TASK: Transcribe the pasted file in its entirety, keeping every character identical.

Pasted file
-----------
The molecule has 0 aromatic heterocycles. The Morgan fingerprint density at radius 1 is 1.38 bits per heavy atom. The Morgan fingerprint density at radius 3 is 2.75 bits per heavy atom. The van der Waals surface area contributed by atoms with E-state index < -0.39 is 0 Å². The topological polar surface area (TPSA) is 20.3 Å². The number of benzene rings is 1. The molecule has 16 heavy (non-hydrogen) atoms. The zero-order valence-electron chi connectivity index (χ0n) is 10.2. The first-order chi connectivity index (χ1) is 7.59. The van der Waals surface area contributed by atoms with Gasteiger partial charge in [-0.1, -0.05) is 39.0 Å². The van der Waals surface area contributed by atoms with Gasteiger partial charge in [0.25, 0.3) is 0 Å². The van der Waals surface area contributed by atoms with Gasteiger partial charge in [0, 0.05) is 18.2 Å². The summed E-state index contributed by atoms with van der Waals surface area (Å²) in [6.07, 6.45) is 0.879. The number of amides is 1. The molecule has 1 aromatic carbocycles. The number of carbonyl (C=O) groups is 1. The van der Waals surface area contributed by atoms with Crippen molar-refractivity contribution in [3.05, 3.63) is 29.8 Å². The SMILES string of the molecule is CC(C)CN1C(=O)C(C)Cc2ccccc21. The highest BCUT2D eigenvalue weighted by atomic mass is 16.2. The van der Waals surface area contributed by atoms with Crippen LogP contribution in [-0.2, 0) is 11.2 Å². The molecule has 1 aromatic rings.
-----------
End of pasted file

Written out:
The molecule has 0 aromatic heterocycles. The Morgan fingerprint density at radius 1 is 1.38 bits per heavy atom. The Morgan fingerprint density at radius 3 is 2.75 bits per heavy atom. The van der Waals surface area contributed by atoms with E-state index < -0.39 is 0 Å². The topological polar surface area (TPSA) is 20.3 Å². The number of benzene rings is 1. The molecule has 16 heavy (non-hydrogen) atoms. The zero-order valence-electron chi connectivity index (χ0n) is 10.2. The first-order chi connectivity index (χ1) is 7.59. The van der Waals surface area contributed by atoms with Gasteiger partial charge in [-0.1, -0.05) is 39.0 Å². The van der Waals surface area contributed by atoms with Gasteiger partial charge in [0.25, 0.3) is 0 Å². The van der Waals surface area contributed by atoms with Gasteiger partial charge in [0, 0.05) is 18.2 Å². The summed E-state index contributed by atoms with van der Waals surface area (Å²) in [6.07, 6.45) is 0.879. The number of amides is 1. The molecule has 1 aromatic carbocycles. The number of carbonyl (C=O) groups is 1. The van der Waals surface area contributed by atoms with Crippen molar-refractivity contribution in [3.05, 3.63) is 29.8 Å². The SMILES string of the molecule is CC(C)CN1C(=O)C(C)Cc2ccccc21. The highest BCUT2D eigenvalue weighted by atomic mass is 16.2. The van der Waals surface area contributed by atoms with Crippen LogP contribution in [-0.2, 0) is 11.2 Å². The molecule has 1 aromatic rings.